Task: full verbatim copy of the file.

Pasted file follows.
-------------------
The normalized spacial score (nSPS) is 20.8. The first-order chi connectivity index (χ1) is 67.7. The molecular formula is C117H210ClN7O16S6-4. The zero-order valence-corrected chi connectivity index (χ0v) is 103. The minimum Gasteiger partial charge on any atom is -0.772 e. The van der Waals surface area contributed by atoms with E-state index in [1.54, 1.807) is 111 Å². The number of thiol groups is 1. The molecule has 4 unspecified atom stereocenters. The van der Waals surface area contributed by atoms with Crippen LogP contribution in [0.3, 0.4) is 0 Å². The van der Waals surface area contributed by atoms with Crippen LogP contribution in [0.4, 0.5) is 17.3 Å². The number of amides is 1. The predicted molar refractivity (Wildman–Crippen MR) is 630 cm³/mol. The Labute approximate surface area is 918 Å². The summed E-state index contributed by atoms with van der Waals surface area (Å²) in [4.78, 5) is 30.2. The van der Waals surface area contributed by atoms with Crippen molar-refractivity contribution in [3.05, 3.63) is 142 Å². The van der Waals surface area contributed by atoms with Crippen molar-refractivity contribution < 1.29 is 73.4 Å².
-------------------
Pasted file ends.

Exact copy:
The normalized spacial score (nSPS) is 20.8. The first-order chi connectivity index (χ1) is 67.7. The molecular formula is C117H210ClN7O16S6-4. The zero-order valence-corrected chi connectivity index (χ0v) is 103. The minimum Gasteiger partial charge on any atom is -0.772 e. The van der Waals surface area contributed by atoms with E-state index in [1.54, 1.807) is 111 Å². The number of thiol groups is 1. The molecule has 4 unspecified atom stereocenters. The van der Waals surface area contributed by atoms with Crippen LogP contribution in [0.3, 0.4) is 0 Å². The van der Waals surface area contributed by atoms with Crippen LogP contribution in [0.4, 0.5) is 17.3 Å². The number of amides is 1. The predicted molar refractivity (Wildman–Crippen MR) is 630 cm³/mol. The Labute approximate surface area is 918 Å². The summed E-state index contributed by atoms with van der Waals surface area (Å²) in [4.78, 5) is 30.2. The van der Waals surface area contributed by atoms with Crippen molar-refractivity contribution in [3.05, 3.63) is 142 Å². The van der Waals surface area contributed by atoms with Crippen molar-refractivity contribution < 1.29 is 73.4 Å².